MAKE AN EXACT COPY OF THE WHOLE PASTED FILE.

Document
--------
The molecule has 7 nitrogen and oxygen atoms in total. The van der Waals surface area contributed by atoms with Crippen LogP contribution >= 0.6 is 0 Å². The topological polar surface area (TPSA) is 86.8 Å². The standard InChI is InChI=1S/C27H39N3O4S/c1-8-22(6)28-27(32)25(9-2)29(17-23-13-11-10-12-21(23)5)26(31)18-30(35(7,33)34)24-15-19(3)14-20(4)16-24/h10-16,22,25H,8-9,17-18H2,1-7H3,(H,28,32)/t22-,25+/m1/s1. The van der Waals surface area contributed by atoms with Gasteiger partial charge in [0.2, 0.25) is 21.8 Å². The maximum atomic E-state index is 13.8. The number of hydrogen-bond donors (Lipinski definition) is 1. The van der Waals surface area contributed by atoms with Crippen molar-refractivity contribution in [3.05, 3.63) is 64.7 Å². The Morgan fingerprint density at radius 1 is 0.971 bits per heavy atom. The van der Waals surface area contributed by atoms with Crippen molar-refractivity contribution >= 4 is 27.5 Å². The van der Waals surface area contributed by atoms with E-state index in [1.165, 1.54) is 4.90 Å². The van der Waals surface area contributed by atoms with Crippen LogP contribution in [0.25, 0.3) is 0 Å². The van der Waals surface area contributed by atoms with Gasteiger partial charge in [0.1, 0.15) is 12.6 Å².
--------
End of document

The molecule has 7 nitrogen and oxygen atoms in total. The van der Waals surface area contributed by atoms with Crippen LogP contribution >= 0.6 is 0 Å². The topological polar surface area (TPSA) is 86.8 Å². The standard InChI is InChI=1S/C27H39N3O4S/c1-8-22(6)28-27(32)25(9-2)29(17-23-13-11-10-12-21(23)5)26(31)18-30(35(7,33)34)24-15-19(3)14-20(4)16-24/h10-16,22,25H,8-9,17-18H2,1-7H3,(H,28,32)/t22-,25+/m1/s1. The van der Waals surface area contributed by atoms with Gasteiger partial charge in [0.2, 0.25) is 21.8 Å². The maximum atomic E-state index is 13.8. The number of hydrogen-bond donors (Lipinski definition) is 1. The van der Waals surface area contributed by atoms with Crippen molar-refractivity contribution in [3.05, 3.63) is 64.7 Å². The Morgan fingerprint density at radius 1 is 0.971 bits per heavy atom. The van der Waals surface area contributed by atoms with Crippen molar-refractivity contribution >= 4 is 27.5 Å². The van der Waals surface area contributed by atoms with E-state index in [1.165, 1.54) is 4.90 Å². The van der Waals surface area contributed by atoms with Crippen LogP contribution in [0.25, 0.3) is 0 Å². The van der Waals surface area contributed by atoms with Gasteiger partial charge in [0.1, 0.15) is 12.6 Å².